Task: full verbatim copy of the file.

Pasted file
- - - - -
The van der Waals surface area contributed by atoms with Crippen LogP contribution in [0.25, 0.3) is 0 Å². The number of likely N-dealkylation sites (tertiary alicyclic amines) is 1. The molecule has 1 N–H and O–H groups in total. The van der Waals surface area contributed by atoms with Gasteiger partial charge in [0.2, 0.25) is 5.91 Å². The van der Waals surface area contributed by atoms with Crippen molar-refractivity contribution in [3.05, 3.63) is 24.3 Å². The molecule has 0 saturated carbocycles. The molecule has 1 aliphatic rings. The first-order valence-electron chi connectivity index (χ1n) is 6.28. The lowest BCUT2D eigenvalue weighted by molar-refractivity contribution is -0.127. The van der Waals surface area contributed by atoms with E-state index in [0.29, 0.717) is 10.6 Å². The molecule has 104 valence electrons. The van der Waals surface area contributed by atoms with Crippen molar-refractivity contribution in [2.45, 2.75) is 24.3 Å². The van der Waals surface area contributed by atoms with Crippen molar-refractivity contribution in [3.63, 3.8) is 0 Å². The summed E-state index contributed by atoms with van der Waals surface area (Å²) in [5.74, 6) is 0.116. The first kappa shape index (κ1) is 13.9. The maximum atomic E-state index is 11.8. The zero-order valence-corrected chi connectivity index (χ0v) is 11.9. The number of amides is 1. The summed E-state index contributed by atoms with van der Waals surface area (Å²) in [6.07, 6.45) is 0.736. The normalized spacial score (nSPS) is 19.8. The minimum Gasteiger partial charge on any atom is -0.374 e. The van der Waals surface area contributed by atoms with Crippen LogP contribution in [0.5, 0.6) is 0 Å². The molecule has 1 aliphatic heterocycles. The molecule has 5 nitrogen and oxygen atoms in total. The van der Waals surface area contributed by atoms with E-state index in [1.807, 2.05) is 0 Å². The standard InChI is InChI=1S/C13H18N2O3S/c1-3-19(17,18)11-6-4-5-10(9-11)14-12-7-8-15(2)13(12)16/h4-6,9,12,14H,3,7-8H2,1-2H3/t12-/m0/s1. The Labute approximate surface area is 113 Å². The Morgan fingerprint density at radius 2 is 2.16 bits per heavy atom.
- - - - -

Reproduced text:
The van der Waals surface area contributed by atoms with Crippen LogP contribution in [0.25, 0.3) is 0 Å². The number of likely N-dealkylation sites (tertiary alicyclic amines) is 1. The molecule has 1 N–H and O–H groups in total. The van der Waals surface area contributed by atoms with Gasteiger partial charge in [0.2, 0.25) is 5.91 Å². The van der Waals surface area contributed by atoms with Crippen molar-refractivity contribution in [3.05, 3.63) is 24.3 Å². The molecule has 0 saturated carbocycles. The molecule has 1 aliphatic rings. The first-order valence-electron chi connectivity index (χ1n) is 6.28. The lowest BCUT2D eigenvalue weighted by molar-refractivity contribution is -0.127. The van der Waals surface area contributed by atoms with E-state index in [0.29, 0.717) is 10.6 Å². The molecule has 104 valence electrons. The van der Waals surface area contributed by atoms with Crippen molar-refractivity contribution in [2.45, 2.75) is 24.3 Å². The van der Waals surface area contributed by atoms with Crippen molar-refractivity contribution in [3.63, 3.8) is 0 Å². The summed E-state index contributed by atoms with van der Waals surface area (Å²) in [5.74, 6) is 0.116. The first kappa shape index (κ1) is 13.9. The maximum atomic E-state index is 11.8. The zero-order valence-corrected chi connectivity index (χ0v) is 11.9. The number of amides is 1. The summed E-state index contributed by atoms with van der Waals surface area (Å²) in [6.07, 6.45) is 0.736. The normalized spacial score (nSPS) is 19.8. The minimum Gasteiger partial charge on any atom is -0.374 e. The van der Waals surface area contributed by atoms with Crippen LogP contribution in [0.5, 0.6) is 0 Å². The molecule has 1 aliphatic heterocycles. The molecule has 5 nitrogen and oxygen atoms in total. The van der Waals surface area contributed by atoms with E-state index in [1.807, 2.05) is 0 Å². The standard InChI is InChI=1S/C13H18N2O3S/c1-3-19(17,18)11-6-4-5-10(9-11)14-12-7-8-15(2)13(12)16/h4-6,9,12,14H,3,7-8H2,1-2H3/t12-/m0/s1. The Labute approximate surface area is 113 Å². The Morgan fingerprint density at radius 2 is 2.16 bits per heavy atom.